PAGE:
This is part 1 of a 2-part series. This first article focuses on the co-dependent relationship between executives and PMOs. In part 2, we will describe specific key performance indicators that a newly-established PMO can use to measure itself to ensure alignment with the needs of the organization.
“It takes two to tango.” This idiomatic expression, which originated in a 1952 song by Pearl Bailey and was later popularized in 1982 when President Ronald Reagan quipped about Russian-American relations, is an accurate description of the relationship between a project management office (PMO) and an executive. At the end of the day, success for either of them is dependent on the other. Executives depend on the work accomplished by project management offices for their own success, just as project management offices depend on executives for their success.
In a provocative 1999 article in Fortune magazine that addresses why executives fail, the authors get directly to the point and state that the number one reason for executive failure is “bad execution…as simple as that…not getting things done…not delivering on commitments.” The article also states that executives who do not deliver are three times more likely to get fired than their counterparts who are delivering. Think about it. What is the dominant purpose of a project? Getting things done! Projects deliver products and services, and they do so according to a schedule. Projects deliver on commitments. Executives need projects so they can deliver on commitments, thus avoiding the number one reason for executive failure.
The opposite is equally true. Projects need executives. The scope of projects and the judgments made about their success have expanded over recent years to the point where project success is almost always beyond the sole control of those running the project. Project success is highly dependent on the availability of resources typically not under the direct control of the project manager. Similarly, the project manager does not have direct control over the networks and systems that their project must fit into. Really, the project manager doesn’t have direct control over much of anything upon which the project’s success depends. The days of the small, relatively simple, stand-alone project are mostly over. These dependencies, which are essential for the success of the project, are less often in the domain of the project manager and more often in the domain of the executive. The project manager must establish a PMO that is run with a direct two-way supportive relationship with the executive.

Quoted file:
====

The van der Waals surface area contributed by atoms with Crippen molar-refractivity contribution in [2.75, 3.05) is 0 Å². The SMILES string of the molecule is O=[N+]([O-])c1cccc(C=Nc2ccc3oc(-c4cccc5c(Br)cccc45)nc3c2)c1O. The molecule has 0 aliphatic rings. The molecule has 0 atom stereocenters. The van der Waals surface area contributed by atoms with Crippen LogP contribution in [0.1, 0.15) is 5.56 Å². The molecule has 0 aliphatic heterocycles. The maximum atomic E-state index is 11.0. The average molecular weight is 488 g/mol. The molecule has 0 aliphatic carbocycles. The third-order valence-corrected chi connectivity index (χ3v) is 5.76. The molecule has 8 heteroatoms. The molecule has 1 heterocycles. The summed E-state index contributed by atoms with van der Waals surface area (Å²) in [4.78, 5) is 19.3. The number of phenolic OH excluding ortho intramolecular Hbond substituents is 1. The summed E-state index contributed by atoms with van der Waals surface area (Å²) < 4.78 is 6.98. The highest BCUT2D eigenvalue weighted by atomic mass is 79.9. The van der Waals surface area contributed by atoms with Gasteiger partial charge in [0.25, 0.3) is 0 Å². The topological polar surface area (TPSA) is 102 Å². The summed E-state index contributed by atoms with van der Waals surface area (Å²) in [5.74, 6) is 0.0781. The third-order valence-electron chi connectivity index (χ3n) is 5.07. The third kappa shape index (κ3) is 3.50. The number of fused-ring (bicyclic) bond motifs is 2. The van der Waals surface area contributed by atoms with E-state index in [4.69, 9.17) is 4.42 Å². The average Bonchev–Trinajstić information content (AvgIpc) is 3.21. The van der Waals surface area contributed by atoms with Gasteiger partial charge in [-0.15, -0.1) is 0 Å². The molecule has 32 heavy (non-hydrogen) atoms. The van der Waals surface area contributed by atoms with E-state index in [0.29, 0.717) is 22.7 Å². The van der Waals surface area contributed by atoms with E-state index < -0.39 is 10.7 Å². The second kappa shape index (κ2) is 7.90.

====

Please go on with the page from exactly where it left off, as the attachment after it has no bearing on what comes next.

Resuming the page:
A Real Story
To illustrate just how pronounced the dependence between executives and project management offices is, and needs to be, let’s consider the following story. This story illustrates just how effective a strong co-dependent relationship can be. Prior to the creation of the PMO with a co-dependent executive relationship, trouble was the norm. After the creation of the PMO with a co-dependent relationship, the situation improved. The story is associated with responsibilities that the co-author of this article, Michael O’Brochta, had when he worked as an employee of the Central Intelligence Agency (CIA). He spent decades there managing hundreds of projects, managing project managers, and leading efforts to advance project management within the organization. The story begins with a strategic need within the organization and an executive who recognized this need and made a commitment to take action. Note that this is not a unique story. In a 2009 book by Brian Hobbs, PhD, PMP, titled “The Project Management Office (PMO): A Quest for Understanding,” he highlights a global study of project management offices and describes the PMO best practice of tailoring the PMO function to match the needs of the executive, just as happens in this CIA story.